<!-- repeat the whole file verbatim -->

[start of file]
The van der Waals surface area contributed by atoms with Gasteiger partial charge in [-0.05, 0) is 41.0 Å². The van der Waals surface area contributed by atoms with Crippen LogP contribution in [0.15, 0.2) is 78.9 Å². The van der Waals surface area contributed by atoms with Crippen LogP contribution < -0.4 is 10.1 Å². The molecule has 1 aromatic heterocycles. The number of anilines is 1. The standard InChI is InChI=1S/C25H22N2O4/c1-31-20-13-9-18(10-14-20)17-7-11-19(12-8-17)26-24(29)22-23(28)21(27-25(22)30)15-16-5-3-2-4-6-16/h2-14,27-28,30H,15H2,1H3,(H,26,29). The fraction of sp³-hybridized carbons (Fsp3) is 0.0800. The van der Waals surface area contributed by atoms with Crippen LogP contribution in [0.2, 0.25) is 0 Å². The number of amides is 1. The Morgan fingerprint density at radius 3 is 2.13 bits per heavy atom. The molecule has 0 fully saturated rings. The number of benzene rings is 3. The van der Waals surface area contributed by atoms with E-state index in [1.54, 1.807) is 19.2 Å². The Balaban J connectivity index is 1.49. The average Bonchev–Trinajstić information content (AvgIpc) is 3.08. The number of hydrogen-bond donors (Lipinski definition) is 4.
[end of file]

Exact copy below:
The van der Waals surface area contributed by atoms with Gasteiger partial charge in [-0.05, 0) is 41.0 Å². The van der Waals surface area contributed by atoms with Crippen LogP contribution in [0.15, 0.2) is 78.9 Å². The van der Waals surface area contributed by atoms with Crippen LogP contribution < -0.4 is 10.1 Å². The molecule has 1 aromatic heterocycles. The number of anilines is 1. The standard InChI is InChI=1S/C25H22N2O4/c1-31-20-13-9-18(10-14-20)17-7-11-19(12-8-17)26-24(29)22-23(28)21(27-25(22)30)15-16-5-3-2-4-6-16/h2-14,27-28,30H,15H2,1H3,(H,26,29). The fraction of sp³-hybridized carbons (Fsp3) is 0.0800. The van der Waals surface area contributed by atoms with Crippen LogP contribution in [0.2, 0.25) is 0 Å². The number of amides is 1. The Morgan fingerprint density at radius 3 is 2.13 bits per heavy atom. The molecule has 0 fully saturated rings. The number of benzene rings is 3. The van der Waals surface area contributed by atoms with E-state index in [1.54, 1.807) is 19.2 Å². The Balaban J connectivity index is 1.49. The average Bonchev–Trinajstić information content (AvgIpc) is 3.08. The number of hydrogen-bond donors (Lipinski definition) is 4.